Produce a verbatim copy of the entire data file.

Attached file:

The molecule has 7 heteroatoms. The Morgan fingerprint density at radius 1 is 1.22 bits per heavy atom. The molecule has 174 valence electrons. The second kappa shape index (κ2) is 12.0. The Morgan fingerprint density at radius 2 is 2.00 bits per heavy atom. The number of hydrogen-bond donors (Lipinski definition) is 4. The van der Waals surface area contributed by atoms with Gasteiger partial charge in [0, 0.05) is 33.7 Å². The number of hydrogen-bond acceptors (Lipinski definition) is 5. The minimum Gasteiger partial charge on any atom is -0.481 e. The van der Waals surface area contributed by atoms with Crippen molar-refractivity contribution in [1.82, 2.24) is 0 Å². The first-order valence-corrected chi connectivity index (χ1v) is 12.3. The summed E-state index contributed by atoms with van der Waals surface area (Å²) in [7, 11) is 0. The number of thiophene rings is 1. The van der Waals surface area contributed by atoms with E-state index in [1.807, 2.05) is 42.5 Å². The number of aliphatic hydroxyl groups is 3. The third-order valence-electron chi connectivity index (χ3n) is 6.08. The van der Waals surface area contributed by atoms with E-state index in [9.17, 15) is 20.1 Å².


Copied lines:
The molecule has 7 heteroatoms. The Morgan fingerprint density at radius 1 is 1.22 bits per heavy atom. The molecule has 174 valence electrons. The second kappa shape index (κ2) is 12.0. The Morgan fingerprint density at radius 2 is 2.00 bits per heavy atom. The number of hydrogen-bond donors (Lipinski definition) is 4. The van der Waals surface area contributed by atoms with Gasteiger partial charge in [0, 0.05) is 33.7 Å². The number of hydrogen-bond acceptors (Lipinski definition) is 5. The minimum Gasteiger partial charge on any atom is -0.481 e. The van der Waals surface area contributed by atoms with Crippen molar-refractivity contribution in [1.82, 2.24) is 0 Å². The first-order valence-corrected chi connectivity index (χ1v) is 12.3. The summed E-state index contributed by atoms with van der Waals surface area (Å²) in [7, 11) is 0. The number of thiophene rings is 1. The van der Waals surface area contributed by atoms with E-state index in [1.807, 2.05) is 42.5 Å². The number of aliphatic hydroxyl groups is 3. The third-order valence-electron chi connectivity index (χ3n) is 6.08. The van der Waals surface area contributed by atoms with E-state index in [9.17, 15) is 20.1 Å².